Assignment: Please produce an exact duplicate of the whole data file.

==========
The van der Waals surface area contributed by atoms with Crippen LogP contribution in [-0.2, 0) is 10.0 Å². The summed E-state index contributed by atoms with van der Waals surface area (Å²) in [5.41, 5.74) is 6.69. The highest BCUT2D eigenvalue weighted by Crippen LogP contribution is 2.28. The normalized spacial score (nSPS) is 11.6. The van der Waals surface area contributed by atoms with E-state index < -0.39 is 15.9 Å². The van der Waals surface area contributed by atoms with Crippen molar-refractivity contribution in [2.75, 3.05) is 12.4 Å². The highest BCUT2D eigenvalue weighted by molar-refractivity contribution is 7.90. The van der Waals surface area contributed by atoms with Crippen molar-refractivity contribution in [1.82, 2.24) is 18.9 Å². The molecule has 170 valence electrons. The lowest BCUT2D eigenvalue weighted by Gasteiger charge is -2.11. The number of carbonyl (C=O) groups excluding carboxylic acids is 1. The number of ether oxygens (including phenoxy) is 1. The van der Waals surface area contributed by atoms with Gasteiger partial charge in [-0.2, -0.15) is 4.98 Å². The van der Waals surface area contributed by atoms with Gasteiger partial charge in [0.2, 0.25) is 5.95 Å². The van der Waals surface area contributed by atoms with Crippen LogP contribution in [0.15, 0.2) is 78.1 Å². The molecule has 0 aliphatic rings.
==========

The van der Waals surface area contributed by atoms with Crippen LogP contribution in [-0.2, 0) is 10.0 Å². The summed E-state index contributed by atoms with van der Waals surface area (Å²) in [5.41, 5.74) is 6.69. The highest BCUT2D eigenvalue weighted by Crippen LogP contribution is 2.28. The normalized spacial score (nSPS) is 11.6. The van der Waals surface area contributed by atoms with E-state index < -0.39 is 15.9 Å². The van der Waals surface area contributed by atoms with Crippen molar-refractivity contribution in [2.75, 3.05) is 12.4 Å². The highest BCUT2D eigenvalue weighted by molar-refractivity contribution is 7.90. The van der Waals surface area contributed by atoms with Crippen molar-refractivity contribution in [1.82, 2.24) is 18.9 Å². The molecule has 170 valence electrons. The lowest BCUT2D eigenvalue weighted by Gasteiger charge is -2.11. The number of carbonyl (C=O) groups excluding carboxylic acids is 1. The number of ether oxygens (including phenoxy) is 1. The van der Waals surface area contributed by atoms with Gasteiger partial charge in [-0.2, -0.15) is 4.98 Å². The van der Waals surface area contributed by atoms with Gasteiger partial charge in [0.2, 0.25) is 5.95 Å². The van der Waals surface area contributed by atoms with Crippen LogP contribution in [0.15, 0.2) is 78.1 Å². The molecule has 0 aliphatic rings.